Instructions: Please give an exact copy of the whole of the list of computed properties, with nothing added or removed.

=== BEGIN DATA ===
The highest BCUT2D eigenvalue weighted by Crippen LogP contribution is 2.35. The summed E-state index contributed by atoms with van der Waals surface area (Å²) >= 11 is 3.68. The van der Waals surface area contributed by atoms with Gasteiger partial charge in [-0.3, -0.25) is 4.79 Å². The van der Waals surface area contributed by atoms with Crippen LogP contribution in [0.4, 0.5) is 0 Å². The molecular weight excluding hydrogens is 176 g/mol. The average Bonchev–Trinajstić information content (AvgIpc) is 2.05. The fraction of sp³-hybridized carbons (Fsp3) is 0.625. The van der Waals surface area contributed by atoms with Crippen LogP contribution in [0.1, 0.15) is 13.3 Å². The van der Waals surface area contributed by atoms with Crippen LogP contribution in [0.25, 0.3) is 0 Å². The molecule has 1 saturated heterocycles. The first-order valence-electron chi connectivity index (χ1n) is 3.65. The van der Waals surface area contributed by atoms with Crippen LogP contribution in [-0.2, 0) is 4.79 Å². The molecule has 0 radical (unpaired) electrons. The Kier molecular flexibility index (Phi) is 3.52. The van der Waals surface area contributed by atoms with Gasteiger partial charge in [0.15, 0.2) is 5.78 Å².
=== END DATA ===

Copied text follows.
The highest BCUT2D eigenvalue weighted by Crippen LogP contribution is 2.35. The summed E-state index contributed by atoms with van der Waals surface area (Å²) >= 11 is 3.68. The van der Waals surface area contributed by atoms with Gasteiger partial charge in [-0.3, -0.25) is 4.79 Å². The van der Waals surface area contributed by atoms with Crippen LogP contribution in [0.4, 0.5) is 0 Å². The molecular weight excluding hydrogens is 176 g/mol. The average Bonchev–Trinajstić information content (AvgIpc) is 2.05. The fraction of sp³-hybridized carbons (Fsp3) is 0.625. The van der Waals surface area contributed by atoms with Crippen LogP contribution in [0.1, 0.15) is 13.3 Å². The van der Waals surface area contributed by atoms with Crippen LogP contribution in [0.25, 0.3) is 0 Å². The molecule has 1 saturated heterocycles. The first-order valence-electron chi connectivity index (χ1n) is 3.65. The van der Waals surface area contributed by atoms with Crippen LogP contribution in [-0.2, 0) is 4.79 Å². The molecule has 0 radical (unpaired) electrons. The Kier molecular flexibility index (Phi) is 3.52. The van der Waals surface area contributed by atoms with Gasteiger partial charge in [0.15, 0.2) is 5.78 Å².